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Radiotherapy to the mouth & throat

By Joyce Lopez,2014-05-04 02:48
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Radiotherapy to the mouth & throat

    Radiotherapy to the mouth & throat

    Introduction

    This booklet gives information about radiotherapy to the mouth and throat. We recommend that you also read our booklet ‘Introduction to

    radiotherapy’, which can be found in your radiotherapy information pack.

    How radiotherapy works

    Radiotherapy is the use of radiation to treat cancer. Most radiotherapy treatment is given on a machine called a linear accelerator, which produces very powerful X-rays. These X-rays are precisely measured and carefully directed to focus on the exact area that needs treatment. Radiotherapy will not make you become radioactive and it is quite safe for you to be near family and friends during your course of treatment.

    Receiving treatment

    Having radiotherapy treatment is a very simple and painless process. You will need to wear a special plastic mask (sometimes called a head shell) for a few minutes during treatment to make sure your head is kept absolutely still. You can read more about the mask in the section about planning (page 5).

    When you arrive each day, the radiographers will greet you, check your identity, ask how you are feeling and escort you to the treatment room.

    They will then place you on the couch and fit your mask into position. When they have lined you up correctly, they will leave the room to switch the machine on. You will be closely observed on closed-circuit T.V. during the short time you are left alone. When treatment is completed, they will remove the mask, take you off the couch and you will be free to go home. There should be no immediate after effects.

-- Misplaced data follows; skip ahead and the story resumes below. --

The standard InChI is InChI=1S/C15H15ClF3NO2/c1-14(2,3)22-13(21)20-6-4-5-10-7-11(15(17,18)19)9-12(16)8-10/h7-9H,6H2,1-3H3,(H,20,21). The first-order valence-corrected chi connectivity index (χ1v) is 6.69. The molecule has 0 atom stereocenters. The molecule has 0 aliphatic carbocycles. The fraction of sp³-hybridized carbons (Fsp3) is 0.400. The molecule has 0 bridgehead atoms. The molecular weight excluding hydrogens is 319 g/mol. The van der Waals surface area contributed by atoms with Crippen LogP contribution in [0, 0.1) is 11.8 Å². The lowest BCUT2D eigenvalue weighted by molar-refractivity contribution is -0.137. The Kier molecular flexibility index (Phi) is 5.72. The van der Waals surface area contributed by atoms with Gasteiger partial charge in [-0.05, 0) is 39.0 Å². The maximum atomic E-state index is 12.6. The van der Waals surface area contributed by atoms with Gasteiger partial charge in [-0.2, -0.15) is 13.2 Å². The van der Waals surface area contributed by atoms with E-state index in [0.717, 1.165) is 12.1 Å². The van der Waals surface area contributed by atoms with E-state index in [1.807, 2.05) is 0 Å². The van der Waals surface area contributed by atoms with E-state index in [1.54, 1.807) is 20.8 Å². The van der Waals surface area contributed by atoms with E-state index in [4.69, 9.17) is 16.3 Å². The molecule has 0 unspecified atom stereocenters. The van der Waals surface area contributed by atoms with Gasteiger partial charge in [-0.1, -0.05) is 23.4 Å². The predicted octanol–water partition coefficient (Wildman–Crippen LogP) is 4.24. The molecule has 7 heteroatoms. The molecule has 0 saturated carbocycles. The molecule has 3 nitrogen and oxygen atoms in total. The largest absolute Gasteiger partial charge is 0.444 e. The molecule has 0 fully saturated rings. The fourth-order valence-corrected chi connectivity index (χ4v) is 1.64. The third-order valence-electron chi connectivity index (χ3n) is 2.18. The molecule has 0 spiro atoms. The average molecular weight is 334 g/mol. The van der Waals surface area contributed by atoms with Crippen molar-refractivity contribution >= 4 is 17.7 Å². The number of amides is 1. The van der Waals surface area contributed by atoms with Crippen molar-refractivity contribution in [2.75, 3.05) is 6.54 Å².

Treatment is usually given as an outpatient, attending Mondays to Fridays for up to six and a half weeks. Your oncologist will recommend a course of treatment and instruct our booking team to contact you with all the necessary appointments.

    Having daily radiotherapy

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    Planning your treatment

    Radiotherapy is a complex treatment, so it can take up to four weeks to make the necessary preparations or planning as it is called. You will need to attend for at least two sessions before you can have your first treatment. The first session will be to make your mask, which is a very simple and painless process. You will be able to breathe quite easily as the mask is made out of a lightweight plastic, which contains plenty of air holes. We will then do a quick C.T. scan of your head while you wear your new mask. This scan will give us all the technical information we need to plan your treatment. Both procedures take a total of about 30 minutes. Your second appointment will be to come back for a “plan check”, where

    we will take a series of X-rays to check that your treatment plan is correct. You should continue to eat and drink before all appointments unless you are specifically told not to do so. You can read more information about masks and planning in our leaflets:-

    ; A Guide to radiotherapy headshells

    ; Radiotherapy planning

    Dental assessment

    Your teeth, roots and gums need to be in good condition before we begin treatment, so you will almost certainly need a full check up and oral hygienist appointment as soon as possible. We will give you a letter to take to your dentist, if we are unable to arrange this at your referring hospital.

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    Chemotherapy

    You may be recommended a weekly dose of chemotherapy (cancer drugs) to boost the effect of radiotherapy. If this is suggested, you will first need to have some blood tests (E.D.T.A.) to check that your kidneys are working well enough to tolerate the drug(s). This test is done in our isotope department and means having a small radioactive injection in your arm, followed by a series of blood samples. This would all be arranged at the North Middlesex.